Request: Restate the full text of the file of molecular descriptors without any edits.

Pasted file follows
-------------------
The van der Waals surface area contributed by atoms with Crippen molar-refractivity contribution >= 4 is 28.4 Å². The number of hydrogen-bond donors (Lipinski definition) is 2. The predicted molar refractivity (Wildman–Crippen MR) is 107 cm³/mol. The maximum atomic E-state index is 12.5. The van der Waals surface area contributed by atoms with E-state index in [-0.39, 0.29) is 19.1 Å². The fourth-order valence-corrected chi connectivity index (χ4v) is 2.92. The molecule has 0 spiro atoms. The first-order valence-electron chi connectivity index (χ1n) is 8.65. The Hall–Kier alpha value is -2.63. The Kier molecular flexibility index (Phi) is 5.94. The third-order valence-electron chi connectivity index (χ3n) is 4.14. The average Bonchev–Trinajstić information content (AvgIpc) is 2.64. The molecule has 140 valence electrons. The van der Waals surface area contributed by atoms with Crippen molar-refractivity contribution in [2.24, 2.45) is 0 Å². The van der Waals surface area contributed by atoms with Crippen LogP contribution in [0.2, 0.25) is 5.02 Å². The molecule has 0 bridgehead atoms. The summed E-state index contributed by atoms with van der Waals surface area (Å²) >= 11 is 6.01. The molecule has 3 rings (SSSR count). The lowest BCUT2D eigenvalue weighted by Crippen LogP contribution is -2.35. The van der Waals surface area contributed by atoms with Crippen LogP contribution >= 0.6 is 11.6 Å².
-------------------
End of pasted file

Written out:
The van der Waals surface area contributed by atoms with Crippen molar-refractivity contribution >= 4 is 28.4 Å². The number of hydrogen-bond donors (Lipinski definition) is 2. The predicted molar refractivity (Wildman–Crippen MR) is 107 cm³/mol. The maximum atomic E-state index is 12.5. The van der Waals surface area contributed by atoms with E-state index in [-0.39, 0.29) is 19.1 Å². The fourth-order valence-corrected chi connectivity index (χ4v) is 2.92. The molecule has 0 spiro atoms. The first-order valence-electron chi connectivity index (χ1n) is 8.65. The Hall–Kier alpha value is -2.63. The Kier molecular flexibility index (Phi) is 5.94. The third-order valence-electron chi connectivity index (χ3n) is 4.14. The average Bonchev–Trinajstić information content (AvgIpc) is 2.64. The molecule has 140 valence electrons. The van der Waals surface area contributed by atoms with Crippen molar-refractivity contribution in [2.24, 2.45) is 0 Å². The van der Waals surface area contributed by atoms with Crippen LogP contribution in [0.2, 0.25) is 5.02 Å². The molecule has 0 bridgehead atoms. The summed E-state index contributed by atoms with van der Waals surface area (Å²) >= 11 is 6.01. The molecule has 3 rings (SSSR count). The lowest BCUT2D eigenvalue weighted by Crippen LogP contribution is -2.35. The van der Waals surface area contributed by atoms with Crippen LogP contribution >= 0.6 is 11.6 Å².